Blood Brothers

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Themes and Colors
Class and Money Theme Icon
Nature vs. Nurture Theme Icon
Superstition and Fate Theme Icon
Coming of Age Theme Icon
The Power of the Past Theme Icon
Violence Theme Icon
LitCharts assigns a color and icon to each theme in Blood Brothers, which you can use to track the themes throughout the work.
Nature vs. Nurture Theme Icon

On some level, the lives of Mickey and Edward seem almost like a science experiment: what will happen when two genetically similar boys are raised in vastly different circumstances? Is a person’s character determined more by their genetics, or by their upbringing? Throughout the play, Willy Russell illuminates the contrasts that stem from Mickey and Edward’s separate childhoods, and compares them with the similarities that the two share. Mickey, for instance, is rough, rebellious, and jaded from a young age. In contrast, Edward is intelligent but innocent, which is made clear by his generosity towards other children and his tendency to get himself in trouble by accident. The differences between the two boys are rooted in the fact that Mickey grew up in a rough and tumble neighborhood, while Edward came of age in the lap of luxury.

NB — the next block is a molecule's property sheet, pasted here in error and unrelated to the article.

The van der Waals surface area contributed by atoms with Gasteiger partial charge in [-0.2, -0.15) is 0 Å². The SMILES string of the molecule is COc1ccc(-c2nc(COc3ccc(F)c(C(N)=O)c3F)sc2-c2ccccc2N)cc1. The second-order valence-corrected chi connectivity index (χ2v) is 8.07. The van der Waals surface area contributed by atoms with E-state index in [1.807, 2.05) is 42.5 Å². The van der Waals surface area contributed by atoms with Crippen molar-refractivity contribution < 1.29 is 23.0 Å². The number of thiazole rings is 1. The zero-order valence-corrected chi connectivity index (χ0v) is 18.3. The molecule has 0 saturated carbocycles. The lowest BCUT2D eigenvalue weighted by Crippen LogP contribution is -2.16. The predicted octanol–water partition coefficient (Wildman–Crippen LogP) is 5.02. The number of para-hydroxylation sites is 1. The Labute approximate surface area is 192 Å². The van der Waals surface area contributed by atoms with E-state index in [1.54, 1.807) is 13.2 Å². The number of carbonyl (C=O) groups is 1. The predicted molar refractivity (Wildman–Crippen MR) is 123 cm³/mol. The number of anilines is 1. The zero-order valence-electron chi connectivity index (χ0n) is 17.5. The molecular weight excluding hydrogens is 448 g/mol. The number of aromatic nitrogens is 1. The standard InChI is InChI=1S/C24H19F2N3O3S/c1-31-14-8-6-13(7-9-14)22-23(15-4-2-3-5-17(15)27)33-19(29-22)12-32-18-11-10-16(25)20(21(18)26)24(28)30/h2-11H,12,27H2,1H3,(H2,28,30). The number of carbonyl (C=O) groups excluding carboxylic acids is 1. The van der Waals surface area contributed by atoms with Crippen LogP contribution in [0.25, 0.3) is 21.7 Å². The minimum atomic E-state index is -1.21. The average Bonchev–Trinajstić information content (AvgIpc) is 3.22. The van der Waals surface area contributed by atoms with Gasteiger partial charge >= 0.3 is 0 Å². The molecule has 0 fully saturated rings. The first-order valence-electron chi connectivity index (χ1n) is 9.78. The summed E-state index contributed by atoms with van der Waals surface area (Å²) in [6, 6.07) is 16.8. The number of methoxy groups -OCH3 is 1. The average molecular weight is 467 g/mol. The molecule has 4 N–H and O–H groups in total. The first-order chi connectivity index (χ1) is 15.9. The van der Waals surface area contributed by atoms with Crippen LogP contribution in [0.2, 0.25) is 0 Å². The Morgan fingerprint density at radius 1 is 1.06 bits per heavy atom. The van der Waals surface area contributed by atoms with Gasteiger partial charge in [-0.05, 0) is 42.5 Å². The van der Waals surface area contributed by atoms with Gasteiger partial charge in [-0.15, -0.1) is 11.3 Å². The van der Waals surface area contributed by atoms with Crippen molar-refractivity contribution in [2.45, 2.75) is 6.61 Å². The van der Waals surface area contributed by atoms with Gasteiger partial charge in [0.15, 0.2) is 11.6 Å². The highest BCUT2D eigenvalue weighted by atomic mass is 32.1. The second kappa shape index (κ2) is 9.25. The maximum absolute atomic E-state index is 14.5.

At the same time, however, the boys feel a kinship with each other, calling themselves “blood brothers” years before they know they are in fact related. Although they have many superficial differences, at core they are both loving, decent, and honest individuals, much like their mother, Mrs. Johnstone. Their similarities are further emphasized by the fact that they fall in love with the same woman, Linda, and she feels strongly about both of them. Tragically, it is ultimately this similarity that ultimately leads to their joint downfall. Russell never comes down on one side or the other in the “nature vs. nurture” argument, but instead shows how both genetics and upbringing affect one’s personality and fate.

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Nature vs. Nurture ThemeTracker

The ThemeTracker below shows where, and to what degree, the theme of Nature vs. Nurture appears in each act of Blood Brothers. Click or tap on any chapter to read its Summary & Analysis.
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Nature vs. Nurture Quotes in Blood Brothers

Below you will find the important quotes in Blood Brothers related to the theme of Nature vs. Nurture.
Act 1 Quotes

So did y’hear the story of the Johnstone twins?
As like each other as two new pins,
Of one womb born, on the self same day,
How one was kept and one given away?
An’ did you never hear how the Johnstones died,
Never knowing that they shared one name,
Till the day they died…?

Related Characters: The Narrator (speaker), Mickey, Edward